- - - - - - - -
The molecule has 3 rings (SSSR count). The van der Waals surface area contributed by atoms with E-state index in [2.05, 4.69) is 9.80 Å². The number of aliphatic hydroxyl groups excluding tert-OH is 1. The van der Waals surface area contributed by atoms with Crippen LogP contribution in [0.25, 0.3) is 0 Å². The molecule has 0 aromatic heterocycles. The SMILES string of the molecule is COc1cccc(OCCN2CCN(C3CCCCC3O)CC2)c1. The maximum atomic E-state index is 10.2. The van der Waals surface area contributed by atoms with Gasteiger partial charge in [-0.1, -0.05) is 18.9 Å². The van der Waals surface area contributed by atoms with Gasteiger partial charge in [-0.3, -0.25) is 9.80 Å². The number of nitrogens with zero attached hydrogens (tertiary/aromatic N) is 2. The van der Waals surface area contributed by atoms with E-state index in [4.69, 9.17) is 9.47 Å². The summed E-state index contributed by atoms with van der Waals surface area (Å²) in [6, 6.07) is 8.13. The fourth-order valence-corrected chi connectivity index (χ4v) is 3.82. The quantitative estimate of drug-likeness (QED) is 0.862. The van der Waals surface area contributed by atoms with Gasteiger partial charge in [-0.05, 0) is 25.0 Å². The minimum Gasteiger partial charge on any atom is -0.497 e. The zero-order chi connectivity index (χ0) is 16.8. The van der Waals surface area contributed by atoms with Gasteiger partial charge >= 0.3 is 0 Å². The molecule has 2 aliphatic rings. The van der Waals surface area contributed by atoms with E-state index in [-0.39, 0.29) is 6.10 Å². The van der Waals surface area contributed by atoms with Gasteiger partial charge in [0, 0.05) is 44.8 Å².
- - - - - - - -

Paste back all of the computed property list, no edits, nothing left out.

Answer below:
The molecule has 3 rings (SSSR count). The van der Waals surface area contributed by atoms with E-state index in [2.05, 4.69) is 9.80 Å². The number of aliphatic hydroxyl groups excluding tert-OH is 1. The van der Waals surface area contributed by atoms with Crippen LogP contribution in [0.25, 0.3) is 0 Å². The molecule has 0 aromatic heterocycles. The SMILES string of the molecule is COc1cccc(OCCN2CCN(C3CCCCC3O)CC2)c1. The maximum atomic E-state index is 10.2. The van der Waals surface area contributed by atoms with Gasteiger partial charge in [-0.1, -0.05) is 18.9 Å². The van der Waals surface area contributed by atoms with Gasteiger partial charge in [-0.3, -0.25) is 9.80 Å². The number of nitrogens with zero attached hydrogens (tertiary/aromatic N) is 2. The van der Waals surface area contributed by atoms with E-state index in [4.69, 9.17) is 9.47 Å². The summed E-state index contributed by atoms with van der Waals surface area (Å²) in [6, 6.07) is 8.13. The fourth-order valence-corrected chi connectivity index (χ4v) is 3.82. The quantitative estimate of drug-likeness (QED) is 0.862. The van der Waals surface area contributed by atoms with Gasteiger partial charge in [-0.05, 0) is 25.0 Å². The minimum Gasteiger partial charge on any atom is -0.497 e. The zero-order chi connectivity index (χ0) is 16.8. The van der Waals surface area contributed by atoms with Gasteiger partial charge >= 0.3 is 0 Å². The molecule has 2 aliphatic rings. The van der Waals surface area contributed by atoms with E-state index in [-0.39, 0.29) is 6.10 Å². The van der Waals surface area contributed by atoms with Gasteiger partial charge in [0, 0.05) is 44.8 Å².